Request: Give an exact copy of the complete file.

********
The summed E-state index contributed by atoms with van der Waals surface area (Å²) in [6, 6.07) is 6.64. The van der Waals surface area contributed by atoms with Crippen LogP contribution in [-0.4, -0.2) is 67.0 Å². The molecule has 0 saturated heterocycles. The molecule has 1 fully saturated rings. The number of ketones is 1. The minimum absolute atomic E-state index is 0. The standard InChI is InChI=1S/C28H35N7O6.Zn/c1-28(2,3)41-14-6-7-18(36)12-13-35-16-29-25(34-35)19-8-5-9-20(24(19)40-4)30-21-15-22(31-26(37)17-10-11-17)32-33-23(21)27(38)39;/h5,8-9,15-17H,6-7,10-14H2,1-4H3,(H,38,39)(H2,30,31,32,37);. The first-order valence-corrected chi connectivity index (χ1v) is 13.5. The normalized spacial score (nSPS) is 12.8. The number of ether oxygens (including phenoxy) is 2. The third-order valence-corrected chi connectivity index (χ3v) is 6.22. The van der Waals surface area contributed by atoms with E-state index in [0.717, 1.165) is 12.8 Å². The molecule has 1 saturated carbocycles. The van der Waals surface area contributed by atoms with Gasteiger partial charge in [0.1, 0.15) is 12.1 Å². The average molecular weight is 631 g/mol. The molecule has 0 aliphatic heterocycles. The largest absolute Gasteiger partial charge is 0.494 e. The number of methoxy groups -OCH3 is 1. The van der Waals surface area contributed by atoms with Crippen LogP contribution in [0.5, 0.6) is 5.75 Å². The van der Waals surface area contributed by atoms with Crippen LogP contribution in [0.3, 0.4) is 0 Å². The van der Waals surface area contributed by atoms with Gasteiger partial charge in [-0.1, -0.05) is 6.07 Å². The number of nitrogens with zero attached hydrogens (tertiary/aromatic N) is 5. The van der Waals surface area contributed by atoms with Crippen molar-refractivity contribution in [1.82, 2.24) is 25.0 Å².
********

The summed E-state index contributed by atoms with van der Waals surface area (Å²) in [6, 6.07) is 6.64. The van der Waals surface area contributed by atoms with Crippen LogP contribution in [-0.4, -0.2) is 67.0 Å². The molecule has 0 saturated heterocycles. The molecule has 1 fully saturated rings. The number of ketones is 1. The minimum absolute atomic E-state index is 0. The standard InChI is InChI=1S/C28H35N7O6.Zn/c1-28(2,3)41-14-6-7-18(36)12-13-35-16-29-25(34-35)19-8-5-9-20(24(19)40-4)30-21-15-22(31-26(37)17-10-11-17)32-33-23(21)27(38)39;/h5,8-9,15-17H,6-7,10-14H2,1-4H3,(H,38,39)(H2,30,31,32,37);. The first-order valence-corrected chi connectivity index (χ1v) is 13.5. The normalized spacial score (nSPS) is 12.8. The number of ether oxygens (including phenoxy) is 2. The third-order valence-corrected chi connectivity index (χ3v) is 6.22. The van der Waals surface area contributed by atoms with E-state index in [0.717, 1.165) is 12.8 Å². The molecule has 1 saturated carbocycles. The van der Waals surface area contributed by atoms with Gasteiger partial charge in [0.1, 0.15) is 12.1 Å². The average molecular weight is 631 g/mol. The molecule has 0 aliphatic heterocycles. The largest absolute Gasteiger partial charge is 0.494 e. The number of methoxy groups -OCH3 is 1. The van der Waals surface area contributed by atoms with Crippen LogP contribution in [0.5, 0.6) is 5.75 Å². The van der Waals surface area contributed by atoms with Crippen LogP contribution in [0.3, 0.4) is 0 Å². The van der Waals surface area contributed by atoms with Gasteiger partial charge in [-0.1, -0.05) is 6.07 Å². The number of nitrogens with zero attached hydrogens (tertiary/aromatic N) is 5. The van der Waals surface area contributed by atoms with Crippen molar-refractivity contribution in [1.82, 2.24) is 25.0 Å².